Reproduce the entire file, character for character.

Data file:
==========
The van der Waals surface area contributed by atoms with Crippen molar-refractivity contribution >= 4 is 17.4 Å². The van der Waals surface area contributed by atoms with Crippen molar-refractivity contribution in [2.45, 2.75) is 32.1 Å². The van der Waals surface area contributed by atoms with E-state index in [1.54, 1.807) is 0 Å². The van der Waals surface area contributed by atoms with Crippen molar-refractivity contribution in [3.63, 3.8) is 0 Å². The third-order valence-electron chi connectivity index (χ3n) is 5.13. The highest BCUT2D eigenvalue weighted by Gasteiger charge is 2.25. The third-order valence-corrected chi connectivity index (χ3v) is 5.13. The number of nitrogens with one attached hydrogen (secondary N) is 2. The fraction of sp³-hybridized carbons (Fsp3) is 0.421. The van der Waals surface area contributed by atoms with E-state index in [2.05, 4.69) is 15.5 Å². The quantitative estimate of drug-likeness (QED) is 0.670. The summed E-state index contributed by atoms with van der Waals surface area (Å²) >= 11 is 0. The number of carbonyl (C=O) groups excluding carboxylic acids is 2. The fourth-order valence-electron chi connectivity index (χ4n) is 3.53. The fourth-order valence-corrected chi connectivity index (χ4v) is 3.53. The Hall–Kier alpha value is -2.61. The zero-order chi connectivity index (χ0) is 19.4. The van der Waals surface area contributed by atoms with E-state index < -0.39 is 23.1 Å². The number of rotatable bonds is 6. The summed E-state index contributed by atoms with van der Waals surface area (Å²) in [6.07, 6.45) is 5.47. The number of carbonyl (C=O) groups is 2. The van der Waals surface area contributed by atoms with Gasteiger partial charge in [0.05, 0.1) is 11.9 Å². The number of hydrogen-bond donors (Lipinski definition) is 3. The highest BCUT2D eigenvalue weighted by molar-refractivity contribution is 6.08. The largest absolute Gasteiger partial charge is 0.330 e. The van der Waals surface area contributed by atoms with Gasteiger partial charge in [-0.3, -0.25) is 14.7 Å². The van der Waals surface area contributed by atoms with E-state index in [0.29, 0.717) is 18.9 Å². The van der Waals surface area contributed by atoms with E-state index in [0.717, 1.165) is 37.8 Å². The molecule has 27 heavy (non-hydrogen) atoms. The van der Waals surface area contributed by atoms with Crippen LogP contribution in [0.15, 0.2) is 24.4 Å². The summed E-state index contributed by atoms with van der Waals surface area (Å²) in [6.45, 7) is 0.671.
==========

The van der Waals surface area contributed by atoms with Crippen molar-refractivity contribution >= 4 is 17.4 Å². The van der Waals surface area contributed by atoms with Crippen molar-refractivity contribution in [2.45, 2.75) is 32.1 Å². The van der Waals surface area contributed by atoms with E-state index in [1.54, 1.807) is 0 Å². The van der Waals surface area contributed by atoms with Crippen molar-refractivity contribution in [3.63, 3.8) is 0 Å². The third-order valence-electron chi connectivity index (χ3n) is 5.13. The highest BCUT2D eigenvalue weighted by Gasteiger charge is 2.25. The third-order valence-corrected chi connectivity index (χ3v) is 5.13. The number of nitrogens with one attached hydrogen (secondary N) is 2. The fraction of sp³-hybridized carbons (Fsp3) is 0.421. The van der Waals surface area contributed by atoms with E-state index in [2.05, 4.69) is 15.5 Å². The quantitative estimate of drug-likeness (QED) is 0.670. The summed E-state index contributed by atoms with van der Waals surface area (Å²) >= 11 is 0. The number of carbonyl (C=O) groups excluding carboxylic acids is 2. The fourth-order valence-electron chi connectivity index (χ4n) is 3.53. The fourth-order valence-corrected chi connectivity index (χ4v) is 3.53. The Hall–Kier alpha value is -2.61. The zero-order chi connectivity index (χ0) is 19.4. The van der Waals surface area contributed by atoms with E-state index < -0.39 is 23.1 Å². The number of rotatable bonds is 6. The summed E-state index contributed by atoms with van der Waals surface area (Å²) in [6.07, 6.45) is 5.47. The number of carbonyl (C=O) groups is 2. The van der Waals surface area contributed by atoms with Gasteiger partial charge in [0.05, 0.1) is 11.9 Å². The number of hydrogen-bond donors (Lipinski definition) is 3. The highest BCUT2D eigenvalue weighted by molar-refractivity contribution is 6.08. The largest absolute Gasteiger partial charge is 0.330 e. The van der Waals surface area contributed by atoms with Gasteiger partial charge in [-0.3, -0.25) is 14.7 Å². The van der Waals surface area contributed by atoms with E-state index in [0.29, 0.717) is 18.9 Å². The van der Waals surface area contributed by atoms with E-state index in [0.717, 1.165) is 37.8 Å². The molecule has 27 heavy (non-hydrogen) atoms. The van der Waals surface area contributed by atoms with Crippen LogP contribution in [0.15, 0.2) is 24.4 Å². The summed E-state index contributed by atoms with van der Waals surface area (Å²) in [6.45, 7) is 0.671.